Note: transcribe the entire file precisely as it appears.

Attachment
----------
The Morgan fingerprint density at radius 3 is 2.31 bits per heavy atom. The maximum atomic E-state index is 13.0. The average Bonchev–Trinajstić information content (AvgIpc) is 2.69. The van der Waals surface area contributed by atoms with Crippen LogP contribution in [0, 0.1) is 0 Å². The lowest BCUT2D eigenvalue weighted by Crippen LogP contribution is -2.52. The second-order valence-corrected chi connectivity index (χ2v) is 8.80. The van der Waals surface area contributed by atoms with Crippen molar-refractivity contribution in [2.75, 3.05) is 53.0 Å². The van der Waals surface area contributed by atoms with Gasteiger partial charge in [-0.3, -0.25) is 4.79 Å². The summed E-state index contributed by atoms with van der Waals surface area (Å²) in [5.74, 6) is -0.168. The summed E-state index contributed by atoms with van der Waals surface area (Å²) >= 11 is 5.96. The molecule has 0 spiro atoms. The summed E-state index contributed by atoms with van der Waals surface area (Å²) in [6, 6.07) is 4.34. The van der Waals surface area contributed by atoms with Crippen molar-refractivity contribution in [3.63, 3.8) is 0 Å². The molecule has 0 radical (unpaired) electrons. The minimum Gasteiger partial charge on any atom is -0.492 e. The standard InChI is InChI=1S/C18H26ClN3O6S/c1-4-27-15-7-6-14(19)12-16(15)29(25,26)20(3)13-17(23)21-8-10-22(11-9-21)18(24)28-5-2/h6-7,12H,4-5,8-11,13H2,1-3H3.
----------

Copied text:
The Morgan fingerprint density at radius 3 is 2.31 bits per heavy atom. The maximum atomic E-state index is 13.0. The average Bonchev–Trinajstić information content (AvgIpc) is 2.69. The van der Waals surface area contributed by atoms with Crippen LogP contribution in [0, 0.1) is 0 Å². The lowest BCUT2D eigenvalue weighted by Crippen LogP contribution is -2.52. The second-order valence-corrected chi connectivity index (χ2v) is 8.80. The van der Waals surface area contributed by atoms with Crippen molar-refractivity contribution in [2.75, 3.05) is 53.0 Å². The van der Waals surface area contributed by atoms with Gasteiger partial charge in [-0.3, -0.25) is 4.79 Å². The summed E-state index contributed by atoms with van der Waals surface area (Å²) in [5.74, 6) is -0.168. The summed E-state index contributed by atoms with van der Waals surface area (Å²) >= 11 is 5.96. The molecule has 0 spiro atoms. The summed E-state index contributed by atoms with van der Waals surface area (Å²) in [6, 6.07) is 4.34. The van der Waals surface area contributed by atoms with Crippen molar-refractivity contribution in [3.63, 3.8) is 0 Å². The molecule has 0 radical (unpaired) electrons. The minimum Gasteiger partial charge on any atom is -0.492 e. The standard InChI is InChI=1S/C18H26ClN3O6S/c1-4-27-15-7-6-14(19)12-16(15)29(25,26)20(3)13-17(23)21-8-10-22(11-9-21)18(24)28-5-2/h6-7,12H,4-5,8-11,13H2,1-3H3.